An introduction: Maharashtra’s tradition of ‘shahiri’ is several centuries old. In the last few decades of the 18th century, under the influence of Mahatma Phule’s Satyashodhak Samaj, it was transformed into a musical weapon of the masses, against the caste system. By the 1930s, the ‘Satyashodhaki jalsa’ was in decline, but a powerful new force had emerged in its place: ‘Ambedkari jalsa’. Ambedkari jalsa represented the teachings and philosophy of Dr BR Ambedkar in oral form, accompanied by songs. Over a journey that is close to completing a century, many Ambedkarite shahirs have helped hone shahiri as an anti-caste tool. This series on Maharashtra’s shahirs explores the lives and work of 15 greats.

This is part five of the series.

— Art by Satwick Gade


In the days when the audio cassette was the only means through which one could listen to recorded music, there were barely any cultural programs at Buddha Vihara in my basti in Nagpur where the songs, ‘Buddha Gautam Ka Sandesh Jag Ko Sunaye’ and ‘Ye Buddha Ki Dharati, Yudd Na Chaye, Chaye Aman Parasti’ were not played.

Despite the limited resources available in the cultural domain, and before the spread of ‘technology’, our festivities were made complete and meaningful by these songs. I remember waking up to bright and sunny mornings on 14 October and 6 December every year, and listening to these songs which were sung in a high-pitched voice and played on a loudspeaker fixed at the dome of the Buddha Vihara.

These two remarkable and enchanting songs were by Uttam Mule, a poet, composer, and singer. He remains distinct because he made Ambedkar and the Buddha both the imagery and the philosophical base of his literature, and more specifically, his music. Often centered on the teachings of the Buddha and Ambedkar’s movement against caste, his songs firmly found a place in the hearts and minds of people. That these songs would later be sung by hundreds of other singers and shahirs shows how influential and powerful his compositions were.

He was born in 1936 in Buldhana, Maharashtra into the Beldar caste. 19 years later, when Dr Babasaheb Ambedkar was in Nagpur, Uttam Mule happened to meet him. That meeting had left an everlasting impact on him.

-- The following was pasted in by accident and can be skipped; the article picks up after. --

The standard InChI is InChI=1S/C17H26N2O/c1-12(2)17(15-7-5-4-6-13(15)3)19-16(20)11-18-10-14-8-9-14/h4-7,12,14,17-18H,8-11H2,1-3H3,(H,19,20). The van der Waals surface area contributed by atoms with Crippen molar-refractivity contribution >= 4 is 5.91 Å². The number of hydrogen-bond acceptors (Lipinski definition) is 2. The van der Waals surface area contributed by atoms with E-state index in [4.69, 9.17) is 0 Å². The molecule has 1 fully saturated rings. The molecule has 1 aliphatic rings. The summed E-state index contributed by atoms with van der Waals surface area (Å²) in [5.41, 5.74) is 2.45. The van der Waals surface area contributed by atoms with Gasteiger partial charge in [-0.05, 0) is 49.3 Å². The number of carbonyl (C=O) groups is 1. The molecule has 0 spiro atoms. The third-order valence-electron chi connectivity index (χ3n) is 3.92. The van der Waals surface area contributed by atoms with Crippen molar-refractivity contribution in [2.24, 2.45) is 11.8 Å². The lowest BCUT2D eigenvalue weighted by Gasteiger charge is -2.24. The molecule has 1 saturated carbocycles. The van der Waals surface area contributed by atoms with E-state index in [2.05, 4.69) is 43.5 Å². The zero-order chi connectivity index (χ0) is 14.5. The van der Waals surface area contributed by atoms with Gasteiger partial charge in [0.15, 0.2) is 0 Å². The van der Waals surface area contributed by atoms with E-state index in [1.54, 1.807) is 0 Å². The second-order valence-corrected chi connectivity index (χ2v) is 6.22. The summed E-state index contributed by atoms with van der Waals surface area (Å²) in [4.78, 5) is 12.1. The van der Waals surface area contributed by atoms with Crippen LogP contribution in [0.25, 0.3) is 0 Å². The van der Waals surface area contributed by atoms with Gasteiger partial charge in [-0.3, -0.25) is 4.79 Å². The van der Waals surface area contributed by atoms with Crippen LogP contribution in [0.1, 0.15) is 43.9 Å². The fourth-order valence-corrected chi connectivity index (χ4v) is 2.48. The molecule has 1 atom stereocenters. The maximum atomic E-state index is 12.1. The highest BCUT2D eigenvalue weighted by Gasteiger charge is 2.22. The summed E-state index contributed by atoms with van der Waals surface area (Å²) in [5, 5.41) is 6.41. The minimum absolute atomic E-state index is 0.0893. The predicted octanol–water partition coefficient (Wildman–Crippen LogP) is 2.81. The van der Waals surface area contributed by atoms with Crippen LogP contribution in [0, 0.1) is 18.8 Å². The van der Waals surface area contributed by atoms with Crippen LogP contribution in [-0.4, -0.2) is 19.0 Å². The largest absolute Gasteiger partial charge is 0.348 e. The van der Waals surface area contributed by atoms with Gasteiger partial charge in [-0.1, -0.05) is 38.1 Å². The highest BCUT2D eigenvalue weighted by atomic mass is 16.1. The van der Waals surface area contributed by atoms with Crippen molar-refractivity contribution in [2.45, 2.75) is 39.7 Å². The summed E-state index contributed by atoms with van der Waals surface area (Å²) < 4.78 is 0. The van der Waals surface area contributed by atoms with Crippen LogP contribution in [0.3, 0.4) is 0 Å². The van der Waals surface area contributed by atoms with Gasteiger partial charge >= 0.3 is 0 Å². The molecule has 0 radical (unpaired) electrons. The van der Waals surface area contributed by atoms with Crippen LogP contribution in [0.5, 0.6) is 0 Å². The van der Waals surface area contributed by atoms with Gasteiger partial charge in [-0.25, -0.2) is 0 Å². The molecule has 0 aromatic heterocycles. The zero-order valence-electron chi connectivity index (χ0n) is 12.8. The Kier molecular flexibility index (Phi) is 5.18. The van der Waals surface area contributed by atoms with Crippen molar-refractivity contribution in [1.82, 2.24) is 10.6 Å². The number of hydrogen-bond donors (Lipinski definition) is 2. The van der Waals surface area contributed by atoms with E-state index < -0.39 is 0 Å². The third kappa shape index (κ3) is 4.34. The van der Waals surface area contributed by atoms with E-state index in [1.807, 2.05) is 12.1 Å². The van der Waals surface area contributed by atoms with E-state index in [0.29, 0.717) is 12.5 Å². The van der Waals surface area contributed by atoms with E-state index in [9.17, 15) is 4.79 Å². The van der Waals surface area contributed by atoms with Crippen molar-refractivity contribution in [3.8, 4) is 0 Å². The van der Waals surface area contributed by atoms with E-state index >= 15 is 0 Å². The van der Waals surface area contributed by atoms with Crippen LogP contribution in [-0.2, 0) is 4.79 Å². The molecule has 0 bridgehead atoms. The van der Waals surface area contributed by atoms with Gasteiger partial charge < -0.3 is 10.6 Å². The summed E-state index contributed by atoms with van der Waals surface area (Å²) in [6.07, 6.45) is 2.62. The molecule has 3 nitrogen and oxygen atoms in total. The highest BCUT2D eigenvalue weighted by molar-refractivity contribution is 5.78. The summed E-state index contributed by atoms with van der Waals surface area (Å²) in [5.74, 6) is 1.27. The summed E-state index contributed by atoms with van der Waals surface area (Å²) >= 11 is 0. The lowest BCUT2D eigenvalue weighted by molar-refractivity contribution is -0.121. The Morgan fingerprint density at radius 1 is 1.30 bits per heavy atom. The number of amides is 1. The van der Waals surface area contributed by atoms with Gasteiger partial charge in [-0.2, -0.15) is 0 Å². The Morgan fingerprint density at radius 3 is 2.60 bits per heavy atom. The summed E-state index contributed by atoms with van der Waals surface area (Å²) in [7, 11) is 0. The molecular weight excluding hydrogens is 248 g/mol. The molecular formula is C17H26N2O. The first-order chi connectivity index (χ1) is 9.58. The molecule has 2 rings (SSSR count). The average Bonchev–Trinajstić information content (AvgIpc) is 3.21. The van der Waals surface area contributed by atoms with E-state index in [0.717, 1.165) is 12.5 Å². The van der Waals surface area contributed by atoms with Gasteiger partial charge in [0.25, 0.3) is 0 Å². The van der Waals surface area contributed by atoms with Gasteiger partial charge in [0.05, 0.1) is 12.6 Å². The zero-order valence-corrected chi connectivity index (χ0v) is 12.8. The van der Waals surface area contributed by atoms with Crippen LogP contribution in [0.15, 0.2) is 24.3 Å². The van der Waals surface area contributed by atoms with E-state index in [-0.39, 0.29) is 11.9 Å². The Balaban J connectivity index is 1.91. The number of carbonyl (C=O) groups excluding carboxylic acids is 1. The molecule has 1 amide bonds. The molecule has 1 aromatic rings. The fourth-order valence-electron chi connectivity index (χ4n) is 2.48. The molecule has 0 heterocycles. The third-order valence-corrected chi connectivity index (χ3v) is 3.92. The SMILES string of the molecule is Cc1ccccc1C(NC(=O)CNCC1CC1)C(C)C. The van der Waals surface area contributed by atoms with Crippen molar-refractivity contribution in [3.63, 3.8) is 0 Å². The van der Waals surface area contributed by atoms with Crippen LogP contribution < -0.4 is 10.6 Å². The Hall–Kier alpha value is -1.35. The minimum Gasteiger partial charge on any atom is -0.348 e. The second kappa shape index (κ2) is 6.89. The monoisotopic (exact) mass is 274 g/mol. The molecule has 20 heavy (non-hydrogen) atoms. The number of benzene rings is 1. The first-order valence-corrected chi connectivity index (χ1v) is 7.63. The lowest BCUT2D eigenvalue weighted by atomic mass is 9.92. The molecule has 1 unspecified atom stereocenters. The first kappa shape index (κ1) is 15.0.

In the year that followed, when he witnessed the world’s most remarkable conversion — when Dr Babasaheb Ambedkar and his followers embraced Buddhism at Deekshabhoomi in Nagpur — he chose to live in the city forever.

Mule’s songs reveal the impact that the Buddhist conversion had on his mind. Through his music, he conveyed Buddha’s teachings and portrayed Ambedkar as an embodiment of these teachings, which dared the oppressed to re-imagine the world in 1956.

Though he studied only till Class VIII, he was no less than a legend in his own genre of music. Throughout his life, he faced financial struggles. His songs were sung by reputed, established singers such as Udit Narayan and Kavita Krishnamurthy, but he remained unrecognised, and was gradually rejected by them. He was never given due remuneration for his work.

Mule knew the nature of this caste-society, where dishonesty was the weapon used to uphold the hegemony. Perhaps he wrote the following verse in a moment of frustration:

Durbal ka dukha sunane ko, jaha ek bhala insan nahi

Jaha hai manuj ka pashuvat jiwan, waha se karo uttam sthnantar…

(Where there is no sane person to listen to the suffering of the powerless

Where man is treated worse than an animal, you should leave from there…)”

He became famous as a singer and a poet in 1972 when music as a commodity was being consumed by more and more people. His songs were recorded by HMV. Singer Krushna Shinde spread his songs outside India too, to countries such as Rome, Israel, Singapore, Sri Lanka, and Russia.

Caste politics in the music industry is the factor that pushed many brilliant songwriters like him into penury.

However, Mule remained unbothered by his financial struggles, instead choosing to devote his whole life to writing, even during times of isolation, when he lived in a hut in the Ganeshpeth slum of Nagpur. Ironically, many of those who used his songs went on to prosper later in life. This situation makes one think about how honest our society really is, when it comes to appreciating artists.

Uttam Mule in text

Uttam Mule, on the other hand, was true to his word. In one of his remarkable songs, he says:

Jiyo aur jeene do, hai shanti isi mein, isi mein satya ke darshan

Ahankar, krodh rahit jeewan hee hai Nirvan ka darpan

Tathagata kah rahe the, waqt abhi bhi hai sambhal jao

(‘Live and let live’, there is peace in it, there is a truth in it

A life without ego and anger is the manifestation of Nirvana

Thus said Tathagata, there is time still, wake up!)”

His body of work led to the creation of a culture of music which allowed the oppressed to celebrate their humanness. If one takes a look at the life and works of Uttam Mule, it would not be an exaggeration to say that in India, we seem to lack the literary framework and clarity necessary to understand him. Why else would we fail to give recognition to this shahir, who introduced the Buddha and Ambedkar to the generations that came after him?


Note from the writer: The song presented with this article was originally written by Uttam Mule. This version is sung by Suresh Wadkar.

Yogesh Maitreya is a poet, translator and founder of Panther's Paw Publication, an anti-caste publishing house. He is pursuing a PhD at the Tata Institute of Social Sciences, Mumbai.

Read part one, two, three and four of this series.